“The angel Gabriel was sent from God to a town of Galilee named Nazareth, to a virgin betrothed to a man named Joseph, of the house of David. The virgin’s name was Mary. Upon arriving, the angel said to her: ‘Rejoice, O highly favoured daughter! The Lord is with you. Blessed are you among women… You have found favour with God. You shall conceive and bear a son and give him the name Jesus. Great will be his dignity and he will be called Son of the Most High…’.

“Mary said to the angel, ‘How can this be, since I do not know a man?’ The angel answered her, ‘The Holy Spirit will come upon you and the power of the Most High will overshadow you; hence the holy offspring to be born will be called Son of God’” (Lk. 1:26 – 37).

The Gospel of Matthew also affirms the virginal conception (Mt. 1:12 – 25). An angelic messenger tells St. Joseph, “Have no fear about taking Mary as your wife. It is by the Holy Spirit that she has conceived this child…” (Mt. 1:20 – 21).

Most notable in the Annunciation account is the response of the young girl who was the recipient of God’s special vocation of Mother of the Messiah. “I am the servant of the Lord. Let it be done to me as you say” (Lk. 1:38).

Mary chose to be servant of the Lord and to bring the Saviour into the world. It proved to be an heroic service of love, for with Her Son, She walked the Way of the Cross. An often-forgotten Old Testament verse may well have inspired and assailed the young Mary: “When you come to serve the Lord, prepare yourself for trials. Be sincere of heart and steadfast, undisturbed in time of adversity… For in fire gold is tested, and worthy men in the crucible of humiliation” (Sir. 2:1 – 5).

The feast of the Annunciation teaches us several truths that are worthy of our reflection. In the first place, God became man because He loves us and wanted to join His divine nature to our human nature so that we could share in His divine nature by grace. This truth is a central theme of the teaching of the Catholic Church. It is also the basis of the sacramental life of the Church. The kind of new life that Jesus came to give us is a sharing in divine life which we had lost through the first or original sin of Adam and Eve. Now by Jesus’ death, it would be restored and the sacraments would be means of receiving it and growing in it.

Secondly, this event teaches us that God requires our cooperation to bring about the salvific deeds He intends to accomplish. Without Mary’s fiat, the Son of God would not have become man and we would not have been redeemed. This truth is also part of the profound message of Fatima when our Blessed Mother asks all Her children to pray and fast so that souls may be spared from the fires of hell. The understanding is that many will not receive graces for salvation unless others cooperate with God’s grace to obtain them.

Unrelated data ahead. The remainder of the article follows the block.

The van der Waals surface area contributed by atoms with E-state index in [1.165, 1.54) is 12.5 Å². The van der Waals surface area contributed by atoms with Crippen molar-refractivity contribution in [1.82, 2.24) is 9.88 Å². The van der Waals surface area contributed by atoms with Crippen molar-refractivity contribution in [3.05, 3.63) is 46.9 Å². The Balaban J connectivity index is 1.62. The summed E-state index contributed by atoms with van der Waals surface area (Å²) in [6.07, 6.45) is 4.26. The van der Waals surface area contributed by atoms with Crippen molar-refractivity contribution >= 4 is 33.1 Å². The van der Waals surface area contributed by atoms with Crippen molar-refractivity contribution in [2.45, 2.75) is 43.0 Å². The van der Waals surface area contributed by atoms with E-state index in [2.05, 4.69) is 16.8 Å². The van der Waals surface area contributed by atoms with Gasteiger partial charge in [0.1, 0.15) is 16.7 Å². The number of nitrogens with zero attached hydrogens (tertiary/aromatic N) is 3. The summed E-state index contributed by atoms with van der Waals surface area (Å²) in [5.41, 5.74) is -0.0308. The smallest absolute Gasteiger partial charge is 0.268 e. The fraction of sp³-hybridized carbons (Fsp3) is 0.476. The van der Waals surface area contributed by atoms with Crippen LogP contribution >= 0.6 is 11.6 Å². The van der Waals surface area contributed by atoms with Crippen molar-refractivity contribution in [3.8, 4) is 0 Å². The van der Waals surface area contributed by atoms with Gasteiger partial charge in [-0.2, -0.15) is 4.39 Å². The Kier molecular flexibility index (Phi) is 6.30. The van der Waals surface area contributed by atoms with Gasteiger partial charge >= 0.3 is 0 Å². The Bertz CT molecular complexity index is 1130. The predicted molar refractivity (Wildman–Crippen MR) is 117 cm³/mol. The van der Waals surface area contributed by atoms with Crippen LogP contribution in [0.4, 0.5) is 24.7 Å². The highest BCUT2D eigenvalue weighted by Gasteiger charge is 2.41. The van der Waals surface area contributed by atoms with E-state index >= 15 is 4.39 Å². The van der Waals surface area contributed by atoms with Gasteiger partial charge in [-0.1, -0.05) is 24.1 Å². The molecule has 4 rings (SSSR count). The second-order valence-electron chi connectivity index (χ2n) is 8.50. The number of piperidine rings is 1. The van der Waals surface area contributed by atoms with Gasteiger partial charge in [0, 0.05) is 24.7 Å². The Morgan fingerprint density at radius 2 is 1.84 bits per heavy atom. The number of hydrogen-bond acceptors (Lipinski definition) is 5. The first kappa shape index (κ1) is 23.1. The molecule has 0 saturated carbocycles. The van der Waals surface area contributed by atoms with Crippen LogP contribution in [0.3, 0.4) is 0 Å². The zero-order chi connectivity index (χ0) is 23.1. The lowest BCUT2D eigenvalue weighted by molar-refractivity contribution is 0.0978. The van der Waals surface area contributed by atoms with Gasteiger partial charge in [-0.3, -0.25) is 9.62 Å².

Thirdly, the feast of the Annunciation teaches us that life begins for human beings at conception. The Church has always believed that Jesus became man at the moment of His conception, not at the moment of His birth. The Latin text of the Creed states this very fact when it says, “etincarnatusestde SpirituSancto ex Maria Virgine, et homo factusest” which translated means “and He became flesh by the power of the Holy Spirit through the Virgin Mary and became man”. This is also the third declaration of the Angelus when one says, “And the Word became flesh” with the response “And dwelt among us”. At this moment many genuflect to show adoration of the Incarnate Word of God. This truth also reminds us why the Catholic Church so strongly condemns abortion from the moment of conception.

Finally, the feast of the Annunciation reminds us of the remarkable role of Mary in the work of salvation. Mary was the one called by God to uniquely participate in the work of salvation so that the Son of God could become man and, by His death, redeem our world. Mary is the New Eve because as the sinless Mother of God, made so by Christ her Son, she becomes the Mother of all the truly living, those who accept and live in the very life of God. Mary remains our Mother, and even from Fatima gives us prudent warning about our times and the need for prayer and conversion so that souls may find her Son.

So as we celebrate the feast of the Annunciation, let us rejoice in all the truths that are found in this great mystery. Let us begin to pray the Angelus daily in our families to commemorate our God becoming man by means of Mary. Let us rejoice that the Son of God truly came to dwell with His people by becoming man and opening the doors of heaven for us to enter.

Professor Michael Ogunu is the Coordinator of the World Apostolate of Fatima in Africa